McLean CD Gives You Flower Power at YOur Fingertips

by Michael Gosnell

(reprinted with permission from the Southern Sierran, Vol. 65 No. 5, May, 2009, Angeles Chapter of the Sierra Club)

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Bush Poppy Humboldt Lily
At left, a bush poppy. At right a Humboldt Lily. Both photos and more than 1,000 others appear in full color on the CD. Photos by Gabi McLean

As an avid hiker in the San Gabriels, I always had a nagging urge to learn about the plants that I saw and smelled. Finally, a few years back, I decided to learn more about my surroundings in these beloved mountains. Surprisingly, in an area with millions of people, there is no decent handbook of plants for the beginning botanist. Luckily, Gabi and Cliff McLean have filled this gap with an amazing CD, “Plants of the San Gabriel Mountains: Foothills and Canyon” (Nature at Hand-see for where to purchase).

Plop this disc into your computer and you are instantly transported to our San Gabriel foothills. The CD identifies 258 plants with over 1800 photographs to compare with your digital shots. This alone would be commendable, but the McLeans offer much more. You can search for your plant by its common name or its botanical name. You can also find it by the botanical or common name of the plant family/genus. You can even search your plant by the community it lives in, the flower color or the month in which it blooms, all of which make it easy to identify that plant you’ve been wondering about.

Once you’ve found your plant there is an incredible wealth of information at your fingertips. For each species, there are informative sections on stems and leaves, flowers, fruits, habitat, related and/or similar plants. Furthermore, there are excellent sections on growing the plant in your garden, birds and butterflies which use the plant, the background of plant name and a map of the growing range, all very well done. The McLeans have also included a new feature not included in their last disc which allows the user to listen to their pronunciations of all these botanical terms which is great. Needless to say, there is more here than you may ever need.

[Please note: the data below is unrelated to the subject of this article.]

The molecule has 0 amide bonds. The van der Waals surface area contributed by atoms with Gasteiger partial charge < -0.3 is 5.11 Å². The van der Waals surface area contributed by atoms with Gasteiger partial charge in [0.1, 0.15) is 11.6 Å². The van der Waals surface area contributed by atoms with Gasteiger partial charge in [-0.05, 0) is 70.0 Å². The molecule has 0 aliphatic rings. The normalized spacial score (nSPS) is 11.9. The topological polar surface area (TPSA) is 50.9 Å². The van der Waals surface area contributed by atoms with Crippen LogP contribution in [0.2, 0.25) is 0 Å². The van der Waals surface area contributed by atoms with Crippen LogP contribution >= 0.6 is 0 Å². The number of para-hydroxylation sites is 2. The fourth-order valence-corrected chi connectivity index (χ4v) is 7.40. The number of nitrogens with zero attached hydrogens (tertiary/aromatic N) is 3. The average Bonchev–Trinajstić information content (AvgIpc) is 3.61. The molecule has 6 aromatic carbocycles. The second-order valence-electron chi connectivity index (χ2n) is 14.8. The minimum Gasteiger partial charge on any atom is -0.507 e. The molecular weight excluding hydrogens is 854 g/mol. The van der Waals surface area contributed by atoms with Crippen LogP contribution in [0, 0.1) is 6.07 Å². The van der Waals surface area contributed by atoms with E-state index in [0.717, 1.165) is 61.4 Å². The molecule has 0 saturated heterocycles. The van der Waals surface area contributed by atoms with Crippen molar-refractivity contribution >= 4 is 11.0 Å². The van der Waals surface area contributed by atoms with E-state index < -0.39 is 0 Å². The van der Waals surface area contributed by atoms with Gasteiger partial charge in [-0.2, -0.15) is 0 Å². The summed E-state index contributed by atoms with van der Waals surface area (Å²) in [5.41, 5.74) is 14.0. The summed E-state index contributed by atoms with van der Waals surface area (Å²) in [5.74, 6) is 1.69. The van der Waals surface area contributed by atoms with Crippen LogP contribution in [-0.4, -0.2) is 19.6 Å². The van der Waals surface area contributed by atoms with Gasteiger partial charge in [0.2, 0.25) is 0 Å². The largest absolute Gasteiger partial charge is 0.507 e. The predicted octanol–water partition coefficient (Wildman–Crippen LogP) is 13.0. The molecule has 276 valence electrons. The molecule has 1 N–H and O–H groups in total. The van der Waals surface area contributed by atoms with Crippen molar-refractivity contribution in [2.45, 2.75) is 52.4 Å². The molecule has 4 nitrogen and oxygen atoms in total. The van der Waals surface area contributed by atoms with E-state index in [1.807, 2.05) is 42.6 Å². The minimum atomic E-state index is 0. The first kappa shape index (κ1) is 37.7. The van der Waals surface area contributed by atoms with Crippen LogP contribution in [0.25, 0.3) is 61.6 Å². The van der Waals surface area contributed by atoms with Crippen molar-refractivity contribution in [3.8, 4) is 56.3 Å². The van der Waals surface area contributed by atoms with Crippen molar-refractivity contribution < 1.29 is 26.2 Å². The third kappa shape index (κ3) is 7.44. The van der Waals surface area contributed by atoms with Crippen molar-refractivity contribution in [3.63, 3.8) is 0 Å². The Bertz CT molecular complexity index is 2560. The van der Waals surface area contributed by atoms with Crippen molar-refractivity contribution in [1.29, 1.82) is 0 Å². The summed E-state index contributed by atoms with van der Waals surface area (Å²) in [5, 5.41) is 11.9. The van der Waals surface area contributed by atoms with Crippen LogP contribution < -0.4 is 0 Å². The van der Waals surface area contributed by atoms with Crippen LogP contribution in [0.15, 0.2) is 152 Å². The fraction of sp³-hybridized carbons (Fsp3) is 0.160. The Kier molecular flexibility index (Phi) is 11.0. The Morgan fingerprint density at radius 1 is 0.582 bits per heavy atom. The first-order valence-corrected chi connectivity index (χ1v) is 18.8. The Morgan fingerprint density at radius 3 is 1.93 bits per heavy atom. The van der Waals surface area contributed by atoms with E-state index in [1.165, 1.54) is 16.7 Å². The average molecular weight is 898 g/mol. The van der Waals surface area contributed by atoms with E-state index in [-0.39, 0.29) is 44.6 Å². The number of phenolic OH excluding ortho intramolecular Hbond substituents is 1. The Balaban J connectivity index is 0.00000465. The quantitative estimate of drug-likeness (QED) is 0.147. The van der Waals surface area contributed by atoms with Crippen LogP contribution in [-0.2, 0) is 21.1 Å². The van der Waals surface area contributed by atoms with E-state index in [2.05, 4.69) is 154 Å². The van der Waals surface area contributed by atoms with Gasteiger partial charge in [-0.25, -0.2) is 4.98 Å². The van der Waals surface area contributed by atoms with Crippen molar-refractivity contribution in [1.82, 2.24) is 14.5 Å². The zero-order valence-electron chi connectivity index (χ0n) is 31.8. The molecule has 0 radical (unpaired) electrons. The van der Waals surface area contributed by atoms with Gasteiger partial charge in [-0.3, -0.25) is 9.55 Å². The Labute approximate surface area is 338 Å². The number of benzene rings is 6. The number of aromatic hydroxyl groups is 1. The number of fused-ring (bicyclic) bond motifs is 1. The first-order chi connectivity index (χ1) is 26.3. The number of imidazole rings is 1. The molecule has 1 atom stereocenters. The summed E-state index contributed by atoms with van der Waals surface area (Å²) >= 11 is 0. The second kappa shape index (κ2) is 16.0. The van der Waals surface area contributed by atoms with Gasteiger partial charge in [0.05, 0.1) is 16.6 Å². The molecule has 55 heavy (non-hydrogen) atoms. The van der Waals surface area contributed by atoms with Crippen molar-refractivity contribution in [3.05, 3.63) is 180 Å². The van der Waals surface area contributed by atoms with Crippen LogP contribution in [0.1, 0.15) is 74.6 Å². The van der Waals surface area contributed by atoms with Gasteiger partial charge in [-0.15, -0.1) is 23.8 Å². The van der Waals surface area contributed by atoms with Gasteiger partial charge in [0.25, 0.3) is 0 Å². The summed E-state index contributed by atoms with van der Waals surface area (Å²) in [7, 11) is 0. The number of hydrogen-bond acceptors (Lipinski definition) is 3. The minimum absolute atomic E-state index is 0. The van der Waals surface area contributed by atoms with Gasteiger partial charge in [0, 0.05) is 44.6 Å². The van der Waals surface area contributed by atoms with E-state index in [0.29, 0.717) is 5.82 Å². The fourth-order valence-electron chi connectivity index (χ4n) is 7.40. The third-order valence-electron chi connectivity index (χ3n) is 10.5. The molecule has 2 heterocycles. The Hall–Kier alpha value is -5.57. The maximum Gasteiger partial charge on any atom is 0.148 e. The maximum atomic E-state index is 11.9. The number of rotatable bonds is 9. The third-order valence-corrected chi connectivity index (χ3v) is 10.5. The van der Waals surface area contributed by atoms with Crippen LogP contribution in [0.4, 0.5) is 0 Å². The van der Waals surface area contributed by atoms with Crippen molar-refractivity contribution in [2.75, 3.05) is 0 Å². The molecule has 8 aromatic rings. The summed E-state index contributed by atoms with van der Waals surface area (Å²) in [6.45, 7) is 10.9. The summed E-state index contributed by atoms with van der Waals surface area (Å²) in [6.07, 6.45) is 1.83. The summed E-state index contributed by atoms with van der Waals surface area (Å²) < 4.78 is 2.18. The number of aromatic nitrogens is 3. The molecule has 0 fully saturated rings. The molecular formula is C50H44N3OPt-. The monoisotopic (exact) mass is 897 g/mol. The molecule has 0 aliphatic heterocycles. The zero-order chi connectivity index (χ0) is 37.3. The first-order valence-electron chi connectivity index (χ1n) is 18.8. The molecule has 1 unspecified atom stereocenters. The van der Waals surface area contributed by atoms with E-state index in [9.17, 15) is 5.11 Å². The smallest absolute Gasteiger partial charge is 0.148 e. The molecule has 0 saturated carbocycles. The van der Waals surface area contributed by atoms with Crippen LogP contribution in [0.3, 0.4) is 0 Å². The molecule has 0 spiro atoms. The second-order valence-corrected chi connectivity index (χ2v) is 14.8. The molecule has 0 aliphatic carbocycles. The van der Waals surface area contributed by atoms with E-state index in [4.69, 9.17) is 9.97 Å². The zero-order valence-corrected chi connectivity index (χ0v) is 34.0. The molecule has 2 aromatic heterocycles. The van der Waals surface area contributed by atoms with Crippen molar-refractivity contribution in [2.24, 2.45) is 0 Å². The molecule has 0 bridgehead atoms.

Perhaps you’re saying to yourself, “I don’t know any of these botanical terms. Maybe this CD is too much for me?” Not to worry, the McLeans have included a section titled Botany Basics which will help acquaint anyone with the CD and the world of plants. You’ll learn about plant and leaf parts with helpful illustrations. There is also an informative section on the natural history of the San Gabriel Mountains and an important guide to native-plant gardening which assists in the pertinent environmental need to conserve water and garden with mother nature, not against her. This CD is perfect for both the casual learner and the seasoned, amateur botanist.

I only have one minor complaint: include more species for some genera such as prevalent buckwheat, but I’m nitpicking. A couple suggestions: disable your pop-up blocker which could keep some functions such as the maps from working on your computer. And this is the McLean’s 2nd CD and I would definitely stick with the new disc as it covers most of the material on their first one.

I own all of Steven Hartman’s botanical CDs on places such as Joshua Tree and Death Valley National Parks. They, too, are well done, but the McLean’s effort offers more information, better photos and is so much more user friendly.

Keywords: Gabi McLean, Cliff McLean, Gabriele McLean, Clifford McLean, Nature at Hand, Gabi Horn, Gabriele Horn, Plants of the San Gabriel Mountains: Foothills and Canyons, Plants of the San Gabriels, California native plants, Pasadena, Los Angeles, Los Angeles County, San Gabriel Valley, Southern California, Altadena, Covina, natural, nature photography, photograph, environmental education, naturalist, docent, hike, hiking, CD-ROM, California native garden, gardening, flowers, wildflowers, San Gabriel Mountains, Angeles National Forest, California Native Plant Society, CNPS, Eaton Canyon Nature Center Associates, ECNCA